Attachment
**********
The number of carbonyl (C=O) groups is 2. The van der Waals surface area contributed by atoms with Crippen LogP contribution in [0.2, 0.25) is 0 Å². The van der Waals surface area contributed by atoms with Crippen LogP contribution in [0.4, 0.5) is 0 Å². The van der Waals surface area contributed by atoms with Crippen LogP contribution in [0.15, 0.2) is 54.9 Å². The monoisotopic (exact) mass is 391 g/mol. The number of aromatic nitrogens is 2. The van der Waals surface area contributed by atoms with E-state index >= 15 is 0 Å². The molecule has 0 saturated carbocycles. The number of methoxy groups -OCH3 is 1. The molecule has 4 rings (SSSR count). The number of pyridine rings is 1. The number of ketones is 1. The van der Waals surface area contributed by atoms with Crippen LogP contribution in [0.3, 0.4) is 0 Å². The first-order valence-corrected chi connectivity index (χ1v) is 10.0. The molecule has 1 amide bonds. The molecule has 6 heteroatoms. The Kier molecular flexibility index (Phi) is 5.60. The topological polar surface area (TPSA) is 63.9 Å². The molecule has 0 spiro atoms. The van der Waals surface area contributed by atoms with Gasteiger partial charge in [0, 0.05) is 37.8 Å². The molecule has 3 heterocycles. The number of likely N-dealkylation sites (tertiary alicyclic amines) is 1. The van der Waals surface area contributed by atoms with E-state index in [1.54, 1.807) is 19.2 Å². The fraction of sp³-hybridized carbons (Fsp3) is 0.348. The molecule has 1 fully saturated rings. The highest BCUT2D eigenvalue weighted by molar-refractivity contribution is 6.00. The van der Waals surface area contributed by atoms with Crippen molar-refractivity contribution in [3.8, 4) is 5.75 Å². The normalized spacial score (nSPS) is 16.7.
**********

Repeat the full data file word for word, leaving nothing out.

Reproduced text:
The number of carbonyl (C=O) groups is 2. The van der Waals surface area contributed by atoms with Crippen LogP contribution in [0.2, 0.25) is 0 Å². The van der Waals surface area contributed by atoms with Crippen LogP contribution in [0.4, 0.5) is 0 Å². The van der Waals surface area contributed by atoms with Crippen LogP contribution in [0.15, 0.2) is 54.9 Å². The monoisotopic (exact) mass is 391 g/mol. The number of aromatic nitrogens is 2. The van der Waals surface area contributed by atoms with E-state index >= 15 is 0 Å². The molecule has 0 saturated carbocycles. The number of methoxy groups -OCH3 is 1. The molecule has 4 rings (SSSR count). The number of pyridine rings is 1. The number of ketones is 1. The van der Waals surface area contributed by atoms with Crippen LogP contribution in [0.3, 0.4) is 0 Å². The first-order valence-corrected chi connectivity index (χ1v) is 10.0. The molecule has 1 amide bonds. The molecule has 6 heteroatoms. The Kier molecular flexibility index (Phi) is 5.60. The topological polar surface area (TPSA) is 63.9 Å². The molecule has 0 spiro atoms. The van der Waals surface area contributed by atoms with Gasteiger partial charge in [0, 0.05) is 37.8 Å². The molecule has 3 heterocycles. The number of likely N-dealkylation sites (tertiary alicyclic amines) is 1. The van der Waals surface area contributed by atoms with E-state index in [1.54, 1.807) is 19.2 Å². The fraction of sp³-hybridized carbons (Fsp3) is 0.348. The molecule has 1 fully saturated rings. The highest BCUT2D eigenvalue weighted by molar-refractivity contribution is 6.00. The van der Waals surface area contributed by atoms with Crippen molar-refractivity contribution in [3.8, 4) is 5.75 Å². The normalized spacial score (nSPS) is 16.7.